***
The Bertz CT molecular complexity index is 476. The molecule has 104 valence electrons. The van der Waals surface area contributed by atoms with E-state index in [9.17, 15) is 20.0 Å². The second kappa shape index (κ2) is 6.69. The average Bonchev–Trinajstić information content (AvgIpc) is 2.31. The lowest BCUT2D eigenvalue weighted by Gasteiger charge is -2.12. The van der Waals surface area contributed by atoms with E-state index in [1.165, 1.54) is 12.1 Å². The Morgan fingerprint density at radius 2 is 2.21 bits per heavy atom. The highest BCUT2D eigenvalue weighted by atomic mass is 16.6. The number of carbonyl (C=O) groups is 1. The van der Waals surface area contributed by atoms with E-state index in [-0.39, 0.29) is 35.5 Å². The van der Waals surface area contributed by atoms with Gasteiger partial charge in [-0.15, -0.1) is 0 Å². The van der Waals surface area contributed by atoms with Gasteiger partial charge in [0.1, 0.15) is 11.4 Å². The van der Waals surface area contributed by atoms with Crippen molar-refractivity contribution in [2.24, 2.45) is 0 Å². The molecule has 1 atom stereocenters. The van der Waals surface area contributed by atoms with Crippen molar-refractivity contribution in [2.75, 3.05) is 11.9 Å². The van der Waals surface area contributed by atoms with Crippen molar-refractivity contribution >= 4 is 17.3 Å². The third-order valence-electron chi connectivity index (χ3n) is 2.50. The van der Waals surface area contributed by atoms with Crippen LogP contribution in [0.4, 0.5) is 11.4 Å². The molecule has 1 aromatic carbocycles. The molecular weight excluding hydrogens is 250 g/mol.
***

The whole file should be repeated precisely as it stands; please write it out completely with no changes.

The Bertz CT molecular complexity index is 476. The molecule has 104 valence electrons. The van der Waals surface area contributed by atoms with E-state index in [9.17, 15) is 20.0 Å². The second kappa shape index (κ2) is 6.69. The average Bonchev–Trinajstić information content (AvgIpc) is 2.31. The lowest BCUT2D eigenvalue weighted by Gasteiger charge is -2.12. The van der Waals surface area contributed by atoms with E-state index in [1.165, 1.54) is 12.1 Å². The Morgan fingerprint density at radius 2 is 2.21 bits per heavy atom. The highest BCUT2D eigenvalue weighted by atomic mass is 16.6. The number of carbonyl (C=O) groups is 1. The van der Waals surface area contributed by atoms with E-state index in [-0.39, 0.29) is 35.5 Å². The van der Waals surface area contributed by atoms with Gasteiger partial charge in [-0.15, -0.1) is 0 Å². The van der Waals surface area contributed by atoms with Gasteiger partial charge in [0.1, 0.15) is 11.4 Å². The van der Waals surface area contributed by atoms with Crippen molar-refractivity contribution in [2.24, 2.45) is 0 Å². The molecule has 1 atom stereocenters. The van der Waals surface area contributed by atoms with Crippen molar-refractivity contribution in [2.75, 3.05) is 11.9 Å². The van der Waals surface area contributed by atoms with Crippen molar-refractivity contribution >= 4 is 17.3 Å². The third-order valence-electron chi connectivity index (χ3n) is 2.50. The van der Waals surface area contributed by atoms with Crippen LogP contribution in [0.4, 0.5) is 11.4 Å². The molecule has 1 aromatic carbocycles. The molecular weight excluding hydrogens is 250 g/mol.